Welcome to CIM, Class of 2018!

Complete Immersion in Management (CIM) is a weeklong orientation program that introduces incoming students to the rigors and culture of Kellogg. A cornerstone of the Kellogg experience, CIM offers challenges and events that test new students’ skill sets while introducing them to their new community. CIM is organized by the CIM Exec team, which is… Continue reading

What I’m thankful for

As fall quarter approaches its end, Kellogg students are excited to take a few days off and jump into Thanksgiving break with family, friends, and of course, good food. In the spirit of giving thanks, we asked students to answer the following questions: What are you most thankful for this Thanksgiving season, and more specifically, what are you most thankful for in terms of your Kellogg experience?

Choosing the Kellogg One-Year MBA program

It’s been three months since the Kellogg One-Year MBA class of 2016 stepped onto the Evanston campus, and it has been an intense and fun experience.

It was a little over a year ago when I was researching about one-year MBA programs. While you may have various professional and personal reasons for choosing a one-year or two-year MBA, here are some of the unique features of Kellogg’s One-Year MBA program that may be considered while trying to navigate though the decision.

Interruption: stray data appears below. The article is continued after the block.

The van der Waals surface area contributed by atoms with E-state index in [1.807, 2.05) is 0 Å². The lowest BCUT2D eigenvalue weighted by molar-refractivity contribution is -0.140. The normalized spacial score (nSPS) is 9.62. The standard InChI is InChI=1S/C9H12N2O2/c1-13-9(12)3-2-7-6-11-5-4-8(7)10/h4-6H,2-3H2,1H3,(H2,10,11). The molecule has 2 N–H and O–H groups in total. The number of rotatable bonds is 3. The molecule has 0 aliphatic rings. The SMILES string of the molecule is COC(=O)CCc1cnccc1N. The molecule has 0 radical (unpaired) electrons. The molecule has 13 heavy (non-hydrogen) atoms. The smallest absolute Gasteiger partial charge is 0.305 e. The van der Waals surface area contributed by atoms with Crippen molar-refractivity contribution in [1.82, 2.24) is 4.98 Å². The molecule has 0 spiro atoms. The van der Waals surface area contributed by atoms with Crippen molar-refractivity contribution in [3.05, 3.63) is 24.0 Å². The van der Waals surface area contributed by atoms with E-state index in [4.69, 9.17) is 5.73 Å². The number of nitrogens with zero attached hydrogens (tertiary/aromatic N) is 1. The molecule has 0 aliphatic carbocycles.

New students introduced to Kellogg

Kellogg’s Complete Immersion in Management (CIM) Week kicked off Aug. 31 as the school welcomed the Class of 2017.

During her welcome address on Monday, Dean Sally Blount ’92 posited the question, “Why do you need an MBA?” To her, the answer is obvious and inspiring.

Free lunch and ping pong don’t make a culture

I never wanted to be one of those people that took pictures of their food and texted it to others. But while interning at LinkedIn this summer, I became one of them. It started slowly … a picture here to my family, a picture there to my classmates. But soon my addiction to culinary-related sharing was out of control. Everyone had to know about the sushi I ate for lunch, all playfully captioned with “did I mention it’s free?”

Such a shameless parading of perks is fun, especially when you work in technology for the summer. But when does the glossy finish of “free” begin to fade? The answer is quickly. Free lunches and ping pong alone do not create a culture — at least not a great one and not by default. I’ll give you three reasons why that’s the case.